Category Archives: Philosophy

one consciousness

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“Today, a young man on acid realized that all matter is merely energy condensed to a slow vibration. That we are all one consciousness experiencing itself subjectively. There is no such thing as death, life is only a dream and we’re the imagination of ourselves…”

– Bill Hicks

Mountain of Truth

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Monte Verita, Ascona Switzerland

I came across the most amazing piece of history the other day: the free spirits of the art community at Monte Verita in 1915. These people created an open society of artists and philosophers; people that wanted to explore the potential of the human spirit.

What strikes me are the huge similarities between this story and our current society in 2018. These people that escaped to the mountains of Switzerland were rebelling against mass consumerism, war, intolerance, and celebrity culture. They created the first alternative community, assimilating all groups of people under the banner of pacifism and free thought. Many accomplished philosophers and radicals joined them – including Hermann Hesse.

This movement is one of the catalysts for the original hippie movement in 1967. It’s not about obliterating your mind with drugs, or trying to escape reality, it’s about creating a free, human, utopian society on earth. Article below.

There’s a movie about it that came out in 2014 called “FREAK OUT!” if you’re interested in learning more about it!

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Article:  “Monte Verità: “The place where our minds can reach up to the heavens…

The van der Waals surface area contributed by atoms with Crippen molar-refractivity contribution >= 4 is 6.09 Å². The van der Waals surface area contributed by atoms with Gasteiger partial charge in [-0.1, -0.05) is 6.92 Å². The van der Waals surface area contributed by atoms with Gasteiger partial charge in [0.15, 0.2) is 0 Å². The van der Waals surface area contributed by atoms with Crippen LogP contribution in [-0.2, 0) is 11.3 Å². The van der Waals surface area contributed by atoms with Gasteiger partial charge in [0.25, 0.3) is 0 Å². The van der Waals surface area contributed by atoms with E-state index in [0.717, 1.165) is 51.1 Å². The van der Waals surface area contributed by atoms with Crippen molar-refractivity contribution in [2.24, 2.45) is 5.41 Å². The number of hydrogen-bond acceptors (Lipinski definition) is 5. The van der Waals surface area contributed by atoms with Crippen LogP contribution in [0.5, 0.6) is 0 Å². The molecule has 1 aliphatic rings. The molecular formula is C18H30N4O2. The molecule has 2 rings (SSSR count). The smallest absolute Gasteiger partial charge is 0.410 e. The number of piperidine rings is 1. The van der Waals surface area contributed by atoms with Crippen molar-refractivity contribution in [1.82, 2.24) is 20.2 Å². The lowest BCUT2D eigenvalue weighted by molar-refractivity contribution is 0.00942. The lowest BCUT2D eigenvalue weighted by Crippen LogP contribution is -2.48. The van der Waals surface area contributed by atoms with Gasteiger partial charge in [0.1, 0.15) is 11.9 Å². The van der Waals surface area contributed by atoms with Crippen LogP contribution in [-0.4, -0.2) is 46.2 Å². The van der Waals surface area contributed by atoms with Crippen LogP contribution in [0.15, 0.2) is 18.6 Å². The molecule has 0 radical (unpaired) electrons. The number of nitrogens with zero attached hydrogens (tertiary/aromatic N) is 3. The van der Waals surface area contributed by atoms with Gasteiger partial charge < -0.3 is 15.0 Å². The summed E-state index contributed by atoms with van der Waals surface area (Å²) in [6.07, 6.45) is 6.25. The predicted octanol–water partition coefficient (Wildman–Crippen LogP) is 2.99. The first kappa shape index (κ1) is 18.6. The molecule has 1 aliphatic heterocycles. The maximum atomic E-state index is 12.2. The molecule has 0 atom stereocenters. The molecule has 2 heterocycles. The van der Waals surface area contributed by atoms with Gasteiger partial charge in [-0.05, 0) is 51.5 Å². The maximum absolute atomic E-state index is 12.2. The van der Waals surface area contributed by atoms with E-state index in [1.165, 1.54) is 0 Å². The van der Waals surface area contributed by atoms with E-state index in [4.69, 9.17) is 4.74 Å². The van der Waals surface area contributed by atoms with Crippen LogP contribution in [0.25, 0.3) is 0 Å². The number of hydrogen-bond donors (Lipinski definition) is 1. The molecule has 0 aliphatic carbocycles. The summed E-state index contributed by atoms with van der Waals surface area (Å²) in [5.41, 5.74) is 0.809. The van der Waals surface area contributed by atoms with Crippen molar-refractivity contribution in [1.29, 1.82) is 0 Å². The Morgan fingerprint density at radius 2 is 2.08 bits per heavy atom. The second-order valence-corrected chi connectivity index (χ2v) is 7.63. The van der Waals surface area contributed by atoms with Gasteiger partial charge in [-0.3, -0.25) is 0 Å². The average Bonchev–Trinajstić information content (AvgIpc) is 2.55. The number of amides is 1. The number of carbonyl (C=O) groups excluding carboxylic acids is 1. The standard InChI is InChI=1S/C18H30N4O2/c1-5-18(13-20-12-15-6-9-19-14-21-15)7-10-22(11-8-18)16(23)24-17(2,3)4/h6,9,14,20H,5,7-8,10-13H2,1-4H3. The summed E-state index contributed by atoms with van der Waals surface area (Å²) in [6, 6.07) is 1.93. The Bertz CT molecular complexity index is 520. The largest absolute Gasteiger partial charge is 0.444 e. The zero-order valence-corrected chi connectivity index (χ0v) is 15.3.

In the nineteenth century and at the beginning of the twentieth, the Ticino republic became a gateway to the south, and favourite destination of a group of unconventional loners who found in the region, with its southern atmosphere, fertile ground in which to sow the seeds of the utopia they were unable to cultivate in the north.
The Ticino came to represent the antithesis of the urbanised, industrialized north, a sanctuary for all kinds of idealist. From 1900 onwards Mount Monescia above Ascona, Switzerand, became a pole of attraction for those seeking an “alternative” life. These reformers who sought a third way between the capitalist and communist blocks, eventually found a home in the region of the north Italian lakes.

The founders came from all directions :
Henry Oedenkoven from Antwerp
the pianist Ida Hofmann from Montenegro
the artist Gusto
and the ex-officer Karl Gräser from Transylvania.

United by a common ideal they settled on the “Mount of Truth” as they renamed Monte Monescia. Draped in loose flowing garments and long hair, they worked in the gardens and fields, built spartan timber cabins and found relaxation in dancing and naked bathing, exposing their bodies to light, air, sun and water. Their diet excluded all animal foods and was based entirely on plants, vegetables and fruit. They worshipped nature, preaching its purity and interpreting it symbolically as the ultimate work of art: “Parsifal’s meadow”, “The rock of Valkyrie” and the “Harrassprung” were symbolic names which with time were adopted even by the local population of Ascona who had initially regarded the community with suspicion.
Their social organization was based on cooperation, and through it they strove to achieve the emancipation of women, self-criticism, and new ways of cultivating mind and spirit with the unity of body and soul.

The intensity of the single ideals fused in this community were such that word of it soon spread across the whole of Europe and overseas. Gradually over the years the community itself became a sanatorium frequented by theosophists, reformers, anarchists, communists, social democrats, psyco-analysts; followed by literary personalities, writers, poets, artists and finally emigrants of both world wars: Raphael Friedeberg, Prince Peter Kropotkin, Erich Mühsam. They declared Ascona “the Republic of the Homeless”: Otto Gross who planned a “School for the liberation of humanity”, August Bebel, Karl Kautsky, Otto Braun, even perhaps Lenin and Trotzki, Hermann Hesse, Franziska Gräfin zu Reventlow, Else Lasker-Schüler, D.H Lawrence, Rudolf von Laban, Mary Wigman, Isadora Duncan, Hugo Ball, Hans Arp, Hans Richter, Marianne von Werefkin, Alexej von Jawlensky, Arthur Segal, El Lissitzky and many others.